Monday, April 22, 2002

Pupils have most trouble on 4th-grade reading test




The Associated Press

        COLUMBUS — Schoolchildren in Ohio have more trouble passing the state's fourth-grade reading proficiency test than they do any of the state's other 14 annual proficiency tests, The Columbus Dispatch reported Sunday.

        In the 2000-01 school year, 56 percent of students taking the test passed, and only 15.6 percent of the school districts that receive state report cards — 95 of 608 — had enough fourth-graders pass the test to meet the state standard of 75 percent proficient.

        In contrast, 80 percent of students passed the fourth-grade writing test in the same year, and 83 percent of school districts met the state standard.

        The state requires fourth-, sixth- and ninth-graders to take the tests covering reading, writing, math, citizenship and science.

        The fourth-grade reading test is designed to show whether stu dents can understand a plot, analyze it and figure out what may happen next. They must decipher words from the context of familiar words and tell fact from opinion. The test also includes poetry, fiction and nonfiction.

        For the writing test, teachers read the questions out loud and they are based mostly on make-believe situations.

        “All we had to do was, they'd show us like a picture of a basket and we had to say what was in the basket,” said Lauren Johnson, now a fifth-grader in suburban Upper Arlington.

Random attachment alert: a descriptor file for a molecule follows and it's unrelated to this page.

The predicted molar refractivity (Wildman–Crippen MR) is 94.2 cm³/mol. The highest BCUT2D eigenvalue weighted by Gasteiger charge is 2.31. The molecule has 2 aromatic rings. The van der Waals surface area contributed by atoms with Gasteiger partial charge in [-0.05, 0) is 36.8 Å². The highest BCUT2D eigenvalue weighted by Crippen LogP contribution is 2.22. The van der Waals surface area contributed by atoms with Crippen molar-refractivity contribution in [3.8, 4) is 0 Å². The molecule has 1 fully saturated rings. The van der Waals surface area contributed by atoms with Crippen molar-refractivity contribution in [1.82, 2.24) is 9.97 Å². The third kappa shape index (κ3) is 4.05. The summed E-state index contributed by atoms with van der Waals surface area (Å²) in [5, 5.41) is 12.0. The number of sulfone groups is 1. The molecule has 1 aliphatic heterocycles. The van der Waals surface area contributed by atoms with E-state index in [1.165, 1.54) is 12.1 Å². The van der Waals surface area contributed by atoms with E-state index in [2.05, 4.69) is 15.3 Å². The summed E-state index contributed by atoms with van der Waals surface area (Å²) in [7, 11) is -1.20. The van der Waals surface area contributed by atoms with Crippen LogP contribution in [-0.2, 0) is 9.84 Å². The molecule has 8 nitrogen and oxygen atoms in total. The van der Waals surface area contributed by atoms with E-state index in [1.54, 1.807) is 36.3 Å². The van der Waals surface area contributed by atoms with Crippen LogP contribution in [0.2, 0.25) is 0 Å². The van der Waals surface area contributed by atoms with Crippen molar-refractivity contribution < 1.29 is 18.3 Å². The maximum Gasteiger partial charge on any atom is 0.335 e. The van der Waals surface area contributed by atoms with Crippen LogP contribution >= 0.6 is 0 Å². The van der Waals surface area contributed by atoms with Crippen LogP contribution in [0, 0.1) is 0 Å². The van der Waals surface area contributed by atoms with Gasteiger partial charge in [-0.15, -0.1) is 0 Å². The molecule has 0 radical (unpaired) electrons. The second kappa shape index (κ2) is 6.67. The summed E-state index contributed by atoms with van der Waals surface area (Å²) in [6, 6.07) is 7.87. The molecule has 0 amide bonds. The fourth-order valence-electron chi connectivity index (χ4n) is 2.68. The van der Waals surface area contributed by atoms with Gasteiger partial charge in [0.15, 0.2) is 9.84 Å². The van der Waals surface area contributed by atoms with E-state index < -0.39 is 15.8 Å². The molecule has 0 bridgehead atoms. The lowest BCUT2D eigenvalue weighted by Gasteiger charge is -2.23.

She said the reading test, which she failed last year, was more difficult than she anticipated, while the writing test, which she passed, seemed easy.

        Teachers say fourth grade is when reading becomes difficult because, after concentrating mostly on fictional stories and using their imaginations in the first three grades, children are asked to use information to form conclusions.

        The reading test requires children to distance themselves from the text and write objectively, which is not always easy for them, said Pat Enciso, an associate professor of education at Ohio State University.

        Mitch Chester, the state's assistant superintendent for assessment, said teachers might need more help directing children to focus on the skills they need.

        “Some people blame the kids. ... Some blame the test. What I would argue is the major factor is instruction,” he said.

        Mr. Chester said the 56 percent of fourth-graders passing the reading test in the last school year was 10 points higher than the percentage passing in 1996, the first year the test was given.

       



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- Pupils have most trouble on 4th-grade reading test